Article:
There were at least 44 infrastructure projects awaiting Green Party co-leader James Shaw's approval when he emailed ministerial colleagues to draw a line in the sand over the Green School.
The projects are collectively worth about $1.3 billion, of which the Government contribution is earmarked at $600 million.
Shaw is now being accused of "hypocrisy" and "disgraceful" tactics by the Opposition for potentially putting that funding and hundreds of jobs at risk by appearing to refuse to sign off the projects unless the private school was included.
But tonight Shaw said he was not giving an ultimatum, but merely asking questions about a number of projects he was supporting.
Yesterday Shaw apologised for his "error in judgment" in advocating for the $11.7m funding for the school, but added that it wasn't an offence worth resigning over.
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That was before an email - obtained by Newshub - surfaced that went to Government ministers and the Treasury from Shaw's office last month.
"Minister Shaw won't sign this briefing [of infrastructure projects] until the Green School in Taranaki is incorporated," the email dated August 7 said.
"Sorry to be the spanner-in-the-works, but if we can get the project included, he'll sign everything this afternoon."
Projects in the Government's $3 billion infrastructure fund need approval from Shaw, who is Associate Finance Minister, Finance Minister Grant Robertson, Associate Finance Minister David Parker, and Infrastructure Minister Shane Jones.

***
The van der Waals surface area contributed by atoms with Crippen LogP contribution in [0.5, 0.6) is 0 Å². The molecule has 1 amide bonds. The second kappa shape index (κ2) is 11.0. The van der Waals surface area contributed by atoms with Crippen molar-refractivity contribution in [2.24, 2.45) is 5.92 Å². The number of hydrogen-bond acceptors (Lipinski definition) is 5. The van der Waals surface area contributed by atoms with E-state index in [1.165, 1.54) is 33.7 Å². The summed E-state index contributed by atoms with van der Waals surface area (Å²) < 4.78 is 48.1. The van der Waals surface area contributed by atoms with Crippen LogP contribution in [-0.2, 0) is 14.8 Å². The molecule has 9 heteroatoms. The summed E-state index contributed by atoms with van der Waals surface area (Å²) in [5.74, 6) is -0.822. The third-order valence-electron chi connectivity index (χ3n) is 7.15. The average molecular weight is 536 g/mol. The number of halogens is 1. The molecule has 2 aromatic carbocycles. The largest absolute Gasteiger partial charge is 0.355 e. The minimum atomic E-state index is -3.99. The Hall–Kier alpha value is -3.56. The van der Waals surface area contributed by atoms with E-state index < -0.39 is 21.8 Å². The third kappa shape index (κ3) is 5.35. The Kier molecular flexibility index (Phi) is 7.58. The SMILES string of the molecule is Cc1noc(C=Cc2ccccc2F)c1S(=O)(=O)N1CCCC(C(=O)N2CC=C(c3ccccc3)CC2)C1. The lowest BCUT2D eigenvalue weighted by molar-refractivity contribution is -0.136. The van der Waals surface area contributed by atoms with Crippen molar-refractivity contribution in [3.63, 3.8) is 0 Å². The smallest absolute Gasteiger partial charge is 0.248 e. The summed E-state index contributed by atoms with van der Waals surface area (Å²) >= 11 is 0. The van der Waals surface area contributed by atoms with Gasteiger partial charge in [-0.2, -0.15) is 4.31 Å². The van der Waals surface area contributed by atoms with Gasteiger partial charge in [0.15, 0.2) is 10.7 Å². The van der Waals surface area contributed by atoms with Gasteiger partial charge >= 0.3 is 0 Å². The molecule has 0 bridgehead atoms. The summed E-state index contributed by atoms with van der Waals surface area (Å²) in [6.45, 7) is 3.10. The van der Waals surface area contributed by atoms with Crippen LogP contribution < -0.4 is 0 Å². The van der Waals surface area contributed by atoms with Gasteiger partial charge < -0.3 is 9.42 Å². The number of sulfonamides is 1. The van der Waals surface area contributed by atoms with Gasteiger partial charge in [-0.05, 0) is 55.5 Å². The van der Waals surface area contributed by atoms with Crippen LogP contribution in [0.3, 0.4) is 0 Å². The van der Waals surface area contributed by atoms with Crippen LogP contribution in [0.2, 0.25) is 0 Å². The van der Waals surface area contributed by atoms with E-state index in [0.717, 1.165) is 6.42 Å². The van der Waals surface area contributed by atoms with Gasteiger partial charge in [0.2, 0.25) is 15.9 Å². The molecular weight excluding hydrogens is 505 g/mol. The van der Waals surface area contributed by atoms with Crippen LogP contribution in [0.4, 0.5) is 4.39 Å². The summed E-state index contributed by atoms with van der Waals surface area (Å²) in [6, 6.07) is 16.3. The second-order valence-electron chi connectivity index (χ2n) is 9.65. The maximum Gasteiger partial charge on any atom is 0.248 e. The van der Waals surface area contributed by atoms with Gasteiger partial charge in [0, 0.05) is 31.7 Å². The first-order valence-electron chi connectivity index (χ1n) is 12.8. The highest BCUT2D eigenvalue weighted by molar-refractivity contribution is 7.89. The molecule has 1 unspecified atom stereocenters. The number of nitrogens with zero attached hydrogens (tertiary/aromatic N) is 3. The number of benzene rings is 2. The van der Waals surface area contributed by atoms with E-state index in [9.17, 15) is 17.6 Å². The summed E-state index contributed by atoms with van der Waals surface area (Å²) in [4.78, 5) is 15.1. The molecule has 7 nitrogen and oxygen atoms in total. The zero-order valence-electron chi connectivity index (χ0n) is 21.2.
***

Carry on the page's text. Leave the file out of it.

Robertson said the email from Shaw's office was not about all of the projects in the $3b fund because some had already been approved.
His office later confirmed that 118 projects had been signed off at the time of the email, and 162 projects were approved by August 28, meaning at least 44 projects were pending final approval when the email was sent.
Comparing the list of approved projects from August 6 and from August 28 reveals that Government funding for those 44 projects totalled just over $600m.
Robertson wouldn't be drawn on whether the email amounted to a threat from Shaw.
"He used those words and he has to be responsible for them.
"The whole [$3b] project wasn't at risk. We were continuing the process of tidying up the loose ends.
"Clearly he put his view forward very strongly. It is the nature of Coalition Governments that different parties will put their views forward."
But National Party leader Judith Collins said that Shaw should resign over his "ultimatum" email.
"James Shaw was willing to play politics with his own Government at a time when contractors, councils and workers were crying out for work. I think he's put at risk people's jobs.
She said that Shaw had exhibited "absolute rank hypocrisy" because it was a private school - the Greens oppose funding private schools - which was yet to be registered.
She added that Shaw had painted NZ First as a handbrake on progress when his email appeared to be a handbrake on infrastructure jobs unless the Green School application was backed.
Act leader David Seymour said Shaw's email was "absolutely breathtaking".
"It's outrageous that somebody else from the Government has clearly leaked those details. This is not the sort of togetherness New Zealanders expect from their Government at this time."
Shaw and all Green MPs avoided media on their way to Question Time today.
He later released a statement suggesting he was withholding sign-off until he knew more about many projects, including the Green School.
"I didn't sign off that final list, which included the Green School, until I was satisfied that all of my questions about a range of projects had been answered," he said in a statement.
"The first infrastructure projects were announced over five weeks before I signed the briefing that included the Green School, so to suggest I was holding up the process is absurd."
He later added: "To suggest that by asking questions I was giving an ultimatum is absurd."
Asked about Shaw's email, Prime Minister Jacinda Ardern said there were different views in a Coalition Government.
She told The Country that she didn't think the issue would see the Greens - hovering at the 5 per cent threshold in many polls - fail to return to Parliament.